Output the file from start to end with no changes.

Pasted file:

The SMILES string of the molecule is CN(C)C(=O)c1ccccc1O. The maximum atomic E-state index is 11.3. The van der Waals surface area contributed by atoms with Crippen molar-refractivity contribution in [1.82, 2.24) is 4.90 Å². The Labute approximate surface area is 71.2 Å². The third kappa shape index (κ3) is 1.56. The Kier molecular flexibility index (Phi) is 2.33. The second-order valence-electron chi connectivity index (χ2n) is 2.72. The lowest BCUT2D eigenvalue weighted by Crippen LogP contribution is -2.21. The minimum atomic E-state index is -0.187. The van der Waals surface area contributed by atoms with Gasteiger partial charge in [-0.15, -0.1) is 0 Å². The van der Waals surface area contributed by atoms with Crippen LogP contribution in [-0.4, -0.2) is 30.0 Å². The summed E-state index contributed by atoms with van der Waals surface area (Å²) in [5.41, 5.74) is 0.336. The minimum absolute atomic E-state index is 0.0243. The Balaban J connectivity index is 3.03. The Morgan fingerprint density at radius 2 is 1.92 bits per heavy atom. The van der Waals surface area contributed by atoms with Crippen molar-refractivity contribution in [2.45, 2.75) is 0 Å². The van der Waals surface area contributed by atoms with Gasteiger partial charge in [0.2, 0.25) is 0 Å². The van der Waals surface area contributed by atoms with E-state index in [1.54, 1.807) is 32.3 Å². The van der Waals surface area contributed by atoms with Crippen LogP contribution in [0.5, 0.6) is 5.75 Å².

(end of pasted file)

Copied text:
The SMILES string of the molecule is CN(C)C(=O)c1ccccc1O. The maximum atomic E-state index is 11.3. The van der Waals surface area contributed by atoms with Crippen molar-refractivity contribution in [1.82, 2.24) is 4.90 Å². The Labute approximate surface area is 71.2 Å². The third kappa shape index (κ3) is 1.56. The Kier molecular flexibility index (Phi) is 2.33. The second-order valence-electron chi connectivity index (χ2n) is 2.72. The lowest BCUT2D eigenvalue weighted by Crippen LogP contribution is -2.21. The minimum atomic E-state index is -0.187. The van der Waals surface area contributed by atoms with Gasteiger partial charge in [-0.15, -0.1) is 0 Å². The van der Waals surface area contributed by atoms with Crippen LogP contribution in [-0.4, -0.2) is 30.0 Å². The summed E-state index contributed by atoms with van der Waals surface area (Å²) in [5.41, 5.74) is 0.336. The minimum absolute atomic E-state index is 0.0243. The Balaban J connectivity index is 3.03. The Morgan fingerprint density at radius 2 is 1.92 bits per heavy atom. The van der Waals surface area contributed by atoms with Crippen molar-refractivity contribution in [2.45, 2.75) is 0 Å². The van der Waals surface area contributed by atoms with Gasteiger partial charge in [0.2, 0.25) is 0 Å². The van der Waals surface area contributed by atoms with E-state index in [1.54, 1.807) is 32.3 Å². The van der Waals surface area contributed by atoms with Crippen LogP contribution in [0.5, 0.6) is 5.75 Å².